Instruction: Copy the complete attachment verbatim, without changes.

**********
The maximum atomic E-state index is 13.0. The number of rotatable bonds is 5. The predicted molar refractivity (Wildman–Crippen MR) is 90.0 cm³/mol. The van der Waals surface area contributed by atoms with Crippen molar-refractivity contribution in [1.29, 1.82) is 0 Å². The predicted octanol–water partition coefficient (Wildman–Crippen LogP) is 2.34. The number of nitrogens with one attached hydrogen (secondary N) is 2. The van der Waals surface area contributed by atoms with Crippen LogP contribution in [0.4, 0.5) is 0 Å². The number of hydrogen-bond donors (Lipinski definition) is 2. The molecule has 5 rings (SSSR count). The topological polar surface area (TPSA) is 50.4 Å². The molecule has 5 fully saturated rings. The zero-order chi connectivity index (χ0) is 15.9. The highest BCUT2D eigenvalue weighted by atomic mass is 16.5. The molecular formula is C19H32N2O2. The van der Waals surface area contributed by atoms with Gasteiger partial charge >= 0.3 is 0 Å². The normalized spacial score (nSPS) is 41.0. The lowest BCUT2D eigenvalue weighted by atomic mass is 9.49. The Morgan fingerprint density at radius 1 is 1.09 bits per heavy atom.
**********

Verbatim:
The maximum atomic E-state index is 13.0. The number of rotatable bonds is 5. The predicted molar refractivity (Wildman–Crippen MR) is 90.0 cm³/mol. The van der Waals surface area contributed by atoms with Crippen molar-refractivity contribution in [1.29, 1.82) is 0 Å². The predicted octanol–water partition coefficient (Wildman–Crippen LogP) is 2.34. The number of nitrogens with one attached hydrogen (secondary N) is 2. The van der Waals surface area contributed by atoms with Crippen LogP contribution in [0.4, 0.5) is 0 Å². The number of hydrogen-bond donors (Lipinski definition) is 2. The molecule has 5 rings (SSSR count). The topological polar surface area (TPSA) is 50.4 Å². The molecule has 5 fully saturated rings. The zero-order chi connectivity index (χ0) is 15.9. The highest BCUT2D eigenvalue weighted by atomic mass is 16.5. The molecular formula is C19H32N2O2. The van der Waals surface area contributed by atoms with Gasteiger partial charge >= 0.3 is 0 Å². The normalized spacial score (nSPS) is 41.0. The lowest BCUT2D eigenvalue weighted by atomic mass is 9.49. The Morgan fingerprint density at radius 1 is 1.09 bits per heavy atom.